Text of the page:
Creating Generation $: Why the Keen Interest in the Latest Teen Brands and Fashion Trends? Marketing Executives Recognize the Potent Buying Power of a Generation of Youngsters Raised on Computers. (Trends)
Veigle, Anne, Insight on the News
It is no accident that Gap jeans outsell Levi's. Or that toddlers influence their parents' choice of car purchases. Or that children demand clothing with brand-name labels rather than their generic counterparts. Advertisers long have targeted their messages at children. And more than ever, those messages are sent via the Internet.
Marketers are scrambling to get online because it is cheaper than direct mail and reaches a select customer. But while corporate Websites targeting children may look harmless -- they post rules about privacy, require passwords and prohibit adults from conversing with kids -- their underlying purpose is to cultivate brand-name loyalty among kids
"Clearly, a broad strategy has been developed by marketers to do what I call the `brandwashing' of America," says Jeff Chester, executive director of the Center for Media Education, a nonprofit group that works on privacy and related issues. "The Internet has created a platform for personalized media, which exacerbates the problem of brandwashing."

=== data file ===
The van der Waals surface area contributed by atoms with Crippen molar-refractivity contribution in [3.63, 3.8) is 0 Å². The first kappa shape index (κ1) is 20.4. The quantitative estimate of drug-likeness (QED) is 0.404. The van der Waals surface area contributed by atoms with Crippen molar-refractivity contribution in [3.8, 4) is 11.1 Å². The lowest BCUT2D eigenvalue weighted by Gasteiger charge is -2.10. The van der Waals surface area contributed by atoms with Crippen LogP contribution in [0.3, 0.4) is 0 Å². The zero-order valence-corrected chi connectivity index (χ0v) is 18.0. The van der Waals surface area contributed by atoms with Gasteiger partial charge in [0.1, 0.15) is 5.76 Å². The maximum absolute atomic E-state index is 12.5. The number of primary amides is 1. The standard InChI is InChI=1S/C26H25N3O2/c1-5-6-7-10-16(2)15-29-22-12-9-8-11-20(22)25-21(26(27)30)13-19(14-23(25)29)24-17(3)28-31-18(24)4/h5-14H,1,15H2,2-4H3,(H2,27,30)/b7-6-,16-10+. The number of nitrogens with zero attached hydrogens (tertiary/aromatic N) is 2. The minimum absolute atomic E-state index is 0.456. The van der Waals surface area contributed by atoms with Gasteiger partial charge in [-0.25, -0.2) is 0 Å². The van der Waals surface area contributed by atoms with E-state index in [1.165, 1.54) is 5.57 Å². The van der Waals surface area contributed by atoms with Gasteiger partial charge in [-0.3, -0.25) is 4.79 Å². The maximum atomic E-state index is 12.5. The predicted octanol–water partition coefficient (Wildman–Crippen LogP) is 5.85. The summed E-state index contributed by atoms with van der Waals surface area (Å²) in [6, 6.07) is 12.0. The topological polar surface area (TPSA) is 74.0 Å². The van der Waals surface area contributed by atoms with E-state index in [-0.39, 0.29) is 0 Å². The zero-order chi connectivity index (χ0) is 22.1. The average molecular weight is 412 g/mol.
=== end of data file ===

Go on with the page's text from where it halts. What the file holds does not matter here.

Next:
Since World War II, children have played an increasingly bigger role in U.S. consumer spending. The 1950s child lobbied for breakfast cereals and Barbie dolls advertised on cartoon programs. Kids today have wants far grander and much more expensive: Parents are spending billions of dollars outfitting their children in brandname clothing, not to mention sophisticated computer games, sporting goods and electronic equipment.
Child-related consumption shows no sign of slowing. The average teen spends about $300 a month of his or her own money, according to a survey of 1998 consumer spending by the polling firm Teenage Research Unlimited. Some of the teens earn money with part-time jobs; others are given money by their parents. The polling group estimates that teens' influence on family purchasing decisions contributed $47 billion to the economy last year.
Analysts say two main forces are propelling the spending: working parents tend to buy goods for their children to compensate for hours spent away from home, and divorced couples spend extra to clothe and entertain children in two or more households.
"I think what we're doing is meeting the material needs of children but not necessarily their nonmaterial needs," says Betsy Taylor, executive director of the Center for a New American Dream, a nonprofit group outside Washington devoted to reducing consumer waste. "Advertisers want us to satisfy those material needs."
As any parent can attest, advertisers' laserlike focus on the youth market is paying off. Teens, preoccupied with their appearance and identity, easily are lured into thinking that the right pair of sneakers will buy popularity. …